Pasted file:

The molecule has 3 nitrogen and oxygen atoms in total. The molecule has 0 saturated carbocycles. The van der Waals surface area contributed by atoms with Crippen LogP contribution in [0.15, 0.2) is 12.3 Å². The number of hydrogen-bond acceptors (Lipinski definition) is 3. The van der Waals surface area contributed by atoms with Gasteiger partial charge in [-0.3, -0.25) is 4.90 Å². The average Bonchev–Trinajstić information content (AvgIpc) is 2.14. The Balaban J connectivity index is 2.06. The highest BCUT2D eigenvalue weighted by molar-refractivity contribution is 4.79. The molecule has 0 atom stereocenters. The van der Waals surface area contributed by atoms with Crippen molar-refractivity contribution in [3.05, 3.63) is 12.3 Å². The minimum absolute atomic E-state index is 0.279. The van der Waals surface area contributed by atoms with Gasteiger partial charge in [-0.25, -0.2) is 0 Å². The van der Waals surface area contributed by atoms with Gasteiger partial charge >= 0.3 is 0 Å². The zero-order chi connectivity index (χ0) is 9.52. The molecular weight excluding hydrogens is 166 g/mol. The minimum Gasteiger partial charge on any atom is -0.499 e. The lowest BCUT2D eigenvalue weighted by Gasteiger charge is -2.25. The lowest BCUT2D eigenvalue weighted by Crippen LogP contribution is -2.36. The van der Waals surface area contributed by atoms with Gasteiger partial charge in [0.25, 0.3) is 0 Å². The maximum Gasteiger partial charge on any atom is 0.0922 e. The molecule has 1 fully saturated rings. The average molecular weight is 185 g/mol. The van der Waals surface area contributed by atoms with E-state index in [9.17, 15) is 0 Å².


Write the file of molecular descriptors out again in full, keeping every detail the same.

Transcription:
The molecule has 3 nitrogen and oxygen atoms in total. The molecule has 0 saturated carbocycles. The van der Waals surface area contributed by atoms with Crippen LogP contribution in [0.15, 0.2) is 12.3 Å². The number of hydrogen-bond acceptors (Lipinski definition) is 3. The van der Waals surface area contributed by atoms with Gasteiger partial charge in [-0.3, -0.25) is 4.90 Å². The average Bonchev–Trinajstić information content (AvgIpc) is 2.14. The Balaban J connectivity index is 2.06. The highest BCUT2D eigenvalue weighted by molar-refractivity contribution is 4.79. The molecule has 0 atom stereocenters. The van der Waals surface area contributed by atoms with Crippen molar-refractivity contribution in [3.05, 3.63) is 12.3 Å². The minimum absolute atomic E-state index is 0.279. The van der Waals surface area contributed by atoms with Gasteiger partial charge in [-0.25, -0.2) is 0 Å². The van der Waals surface area contributed by atoms with Gasteiger partial charge >= 0.3 is 0 Å². The zero-order chi connectivity index (χ0) is 9.52. The molecular weight excluding hydrogens is 166 g/mol. The minimum Gasteiger partial charge on any atom is -0.499 e. The lowest BCUT2D eigenvalue weighted by Gasteiger charge is -2.25. The lowest BCUT2D eigenvalue weighted by Crippen LogP contribution is -2.36. The van der Waals surface area contributed by atoms with Gasteiger partial charge in [0.25, 0.3) is 0 Å². The maximum Gasteiger partial charge on any atom is 0.0922 e. The molecule has 1 fully saturated rings. The average molecular weight is 185 g/mol. The van der Waals surface area contributed by atoms with E-state index in [9.17, 15) is 0 Å².